A Grassroots Approach to Black Maternal Health

When Marna Armstead discovered she was pregnant, she accepted three truths: her baby was unplanned, she would be a single parent, and she was immensely excited to be a mom. Yet, when Armstead went to see her obstetrician, she was shocked to be advised to have an abortion, despite her insistence that she intended to keep her baby.

“It was just pretty devastating because I trusted that provider,” says Armstead, co-founder and Executive Director of SisterWeb, a San Francisco-based doula network providing a wide range of maternal support for individuals before and after birth. “And at a time when I was most vulnerable—when I was pregnant—and had gone to them for years, they told me something absolutely against what I told them that I planned to do.” The doctor’s preconceptions floored her. “I was not treated fairly. They didn’t look at my insurance, didn’t look at anything about who I was, and just saw a Black woman who was pregnant and made assumptions.”

SisterWeb is one of several nonprofits and community-based organizations, mainly in California, that partner with Heluna Health, providing critical maternal health services for Black women and other vulnerable people. Other partners include Happy Mama Healthy Baby Alliance, Expecting Justice, and CinnaMoms. Heluna Health and its partners recognize inequity as a systemic problem in healthcare, and pregnant women of color routinely face inadequate prenatal and postnatal care, often leading to dire consequences.

Heluna Health is focused on building a solid network of maternal health providers and promoting synergy and collaborations among these organizations, which are on the front lines of addressing Black maternal health disparities. This is critically important in California, where more than 50% of all births are covered by Medi-Cal, the health care program for children and adults with limited income and resources. Next year, Medi-Cal will begin to cover doula services, increasing the demand.

Racial inequities in maternal care are a significant reason Black women in the U.S. are four times more likely to die from pregnancy or birth-related incidents and are at twice the risk of preterm births than white women. Black mothers’ physical and life-threatening risks are compounded when trust in the medical provider does not exist. Black mothers frequently report experiences of being disregarded, condescended to, made to feel incompetent, and judged by medical professionals during and after pregnancy and birth.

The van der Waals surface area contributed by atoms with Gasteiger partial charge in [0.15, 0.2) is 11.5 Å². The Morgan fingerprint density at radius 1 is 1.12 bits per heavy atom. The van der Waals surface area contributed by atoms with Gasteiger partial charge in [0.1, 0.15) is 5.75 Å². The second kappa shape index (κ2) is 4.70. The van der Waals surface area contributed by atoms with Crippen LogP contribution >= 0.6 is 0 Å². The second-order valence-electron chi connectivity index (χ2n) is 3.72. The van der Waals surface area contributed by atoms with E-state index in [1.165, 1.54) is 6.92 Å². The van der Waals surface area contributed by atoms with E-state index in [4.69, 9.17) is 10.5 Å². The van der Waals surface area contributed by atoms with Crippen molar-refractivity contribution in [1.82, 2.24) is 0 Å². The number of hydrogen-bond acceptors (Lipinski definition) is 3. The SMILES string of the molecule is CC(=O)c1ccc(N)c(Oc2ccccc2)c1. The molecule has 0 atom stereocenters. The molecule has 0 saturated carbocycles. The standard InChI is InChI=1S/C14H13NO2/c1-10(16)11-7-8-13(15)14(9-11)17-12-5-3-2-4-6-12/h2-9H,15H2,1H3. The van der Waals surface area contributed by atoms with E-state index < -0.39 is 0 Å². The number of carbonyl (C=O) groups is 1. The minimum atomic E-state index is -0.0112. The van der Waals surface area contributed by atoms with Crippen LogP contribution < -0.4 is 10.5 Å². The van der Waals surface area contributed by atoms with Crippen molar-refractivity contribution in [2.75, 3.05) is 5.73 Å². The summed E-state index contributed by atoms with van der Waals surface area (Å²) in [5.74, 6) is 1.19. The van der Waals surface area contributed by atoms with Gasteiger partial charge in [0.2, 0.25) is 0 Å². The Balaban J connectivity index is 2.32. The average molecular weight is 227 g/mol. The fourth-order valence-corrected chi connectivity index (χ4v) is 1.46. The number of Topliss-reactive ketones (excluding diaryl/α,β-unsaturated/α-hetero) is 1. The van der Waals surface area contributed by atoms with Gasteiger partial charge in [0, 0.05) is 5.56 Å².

Many hospitals and healthcare professionals are providing implicit bias training for their staff that raises awareness of unconscious biases and recommends steps that can be taken to prevent these attitudes from affecting medical care. However, many experts don’t believe diversity or cultural competency training works. Dr. Zea Malawa, Director of Expecting Justice, a Black-led collaborative and partner program of Heluna Health that mobilizes leaders across San Francisco to intervene and advocate for healthy Black, Latinx, and Pacific Islander births, says that despite a rise in implicit bias training, Black women continue to be at increased risk of devastating health impacts when pregnant.

“When we think about what we need to do differently to improve Black maternal health, we think about how we can make Black women more educated or more resilient,” says Dr. Malawa. “The reality is that racism is at the root of these birth disparities, and what Black women really need is alleviation from racism. We need to address the different components of racism so that birthing people can have an easier, more satisfying, more healthy experience while they’re pregnant and giving birth.”

Some women, like Marna Armstead, had to experience and navigate Black maternal health disparities hands-on, feel the devastating impacts, and ultimately persevere to make Black motherhood easier for others. Armstead thought, in the middle of birthing her daughter, “I want to help someone else get through this. Because throughout all the craziness that happened, I found joy in my experience, and I wanted other people to have a positive birth experience, too.”